SKU 764090

Chilcas Carmenere Las Almas 2008

Chilcas - Valle Central - Chile - Maule

Professional Wine Reviews for Chilcas Carmenere Las Almas 2008

Rated 91 by Decanter
Deep ruby. Ripe, assertive aromas of blackcurrant and cherry-cola, with complicating notes of licorice and dark chocolate. Broad and lush in the mouth, offering chewy dark berry compote flavors and a slow-building violet nuance. Distinctly rich but lithe; in fact, this is shows as much elegance as heft. Finishes supple and sweet, with a persistent dark berry note and enduring smokiness. (Galloni)
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Additional Information on Chilcas Carmenere Las Almas 2008

Winery: Chilcas

Vintage: 2008

2008 saw very high yields across wineries in much of the southern hemisphere, as a result of highly favorable climatic conditions. Although in many areas, these high yields brought with them something of a drop in overall quality, this could not be said for South Australia's wines, which were reportedly excellent. Indeed, the 2008 Shiraz harvest in South Australia is said to be one of the most successful in recent decades, and western Australia's Chardonnays are set to be ones to watch out for. New Zealand's Pinot Noir harvest was also very good, with wineries in Martinborough reportedly very excited about this particular grape and the characteristics it revealed this year. Pinot Noir also grew very well in the United States, and was probably the most successful grape varietal to come out of California in 2008, with Sonoma Coast and Anderson Valley delivering fantastic results from this grape. Elsewhere in United States, Washington State and Oregon had highly successful harvests in 2008 despite some early worries about frost. However, it was France who had the best of the weather and growing conditions in 2008, and this year was one of the great vintages for Champagne, the Médoc in Bordeaux, Languedoc-Roussillon and Provence, with Pinot Noir, Cabernet Sauvignon and Chardonnay grapes leading the way. Italy, too, shared many of these ideal conditions, with the wineries in Tuscany claiming that their Chianti Classicos of 2008 will be ones to collect, and Piedmont's Barberesco and Barolo wines will be recognized as amongst the finest of the past decade.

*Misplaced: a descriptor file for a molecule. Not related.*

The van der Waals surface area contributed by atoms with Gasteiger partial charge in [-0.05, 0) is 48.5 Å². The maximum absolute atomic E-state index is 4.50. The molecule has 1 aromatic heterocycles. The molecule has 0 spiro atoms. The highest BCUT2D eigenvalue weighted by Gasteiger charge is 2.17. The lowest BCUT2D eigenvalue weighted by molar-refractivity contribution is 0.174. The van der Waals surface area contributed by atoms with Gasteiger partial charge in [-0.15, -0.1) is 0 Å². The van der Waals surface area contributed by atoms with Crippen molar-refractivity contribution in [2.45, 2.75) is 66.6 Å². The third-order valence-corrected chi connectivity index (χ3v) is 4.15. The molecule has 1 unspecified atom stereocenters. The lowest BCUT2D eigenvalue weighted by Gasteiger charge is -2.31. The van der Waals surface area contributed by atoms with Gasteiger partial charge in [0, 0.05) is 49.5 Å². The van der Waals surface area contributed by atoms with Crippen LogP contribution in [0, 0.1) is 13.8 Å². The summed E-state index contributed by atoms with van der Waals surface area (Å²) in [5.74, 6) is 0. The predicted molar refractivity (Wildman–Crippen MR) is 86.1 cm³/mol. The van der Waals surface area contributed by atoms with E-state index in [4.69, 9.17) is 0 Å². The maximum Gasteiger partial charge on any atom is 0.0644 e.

Varietal: Carmenere

The deep blue colored grapes of the Carmenere varietal have their origins in France, where they are still listed as one of the elite grape varietals allowed by French law for the use in Bordeaux wines, generally regarded to be the finest in the world. However, the use of Carmenere grapes in France has been dwindling for many decades now, and it has been in several New World countries where they have seen their renaissance. Although still mostly used as a blending grape, single variety Carmenere wines are greatly sought after as a result of their deep, complex aromas, stunning blood red color and the fact that the grapes, when processed at optimum ripeness, carry some fascinating flavors, including chocolate, tobacco, and spicy cherry notes.

Region: Valle Central

The Valle Central in Chile has long since been one of South America's most productive and prodigious wine regions, with millions of bottles leaving the wineries of the region each year. The climate of Valle Central is hugely varied, thanks to the many micro-climates caused by the geological features of the region. As such, a relatively wide range of grape varietals thrive there, depending on the location. Cabernet Sauvignon and Merlot do very well in the warmer, more humid areas, whilst white grapes such as Chardonnay, Sauvignon Blanc and Carmenere can be found at higher altitudes. The region itself has been producing wines for an astonishingly long time; since the 16th century, vines have been cultivated in the Maipo Valley and close to the capital, Santiago, and the wine industry of Valle Central is now stronger than ever.

Country: Chile

When the wealthy new landowners of the 19th century began planting large vineyards in the fertile central valleys of Chile, they must have been impressed at how successful the imported Old World grape varietals took to the land. However, such a fact is hardly surprising; with eight months of blazing sunshine coupled with oceanic winds from the west, and crystal clear spring waters from the Andes irrigating the soil, grapes such as Malbec, Merlot, Chardonnay and Cabernet Sauvignon were given everything they needed to flourish, and more. As the centuries passed, Chilean wineries continued to expand and experiment, resulting in a wide range of wine production methods and techniques, and consistently producing fine quality wines perfect for the international market. Nowadays, Chile is renowned for producing a wide variety of crisp white wines, and juicy, fruity reds enjoyed around the world for their drinkability and flavorful character, making this country very much one of the 'New World', albeit one with a fascinating link to the Old.
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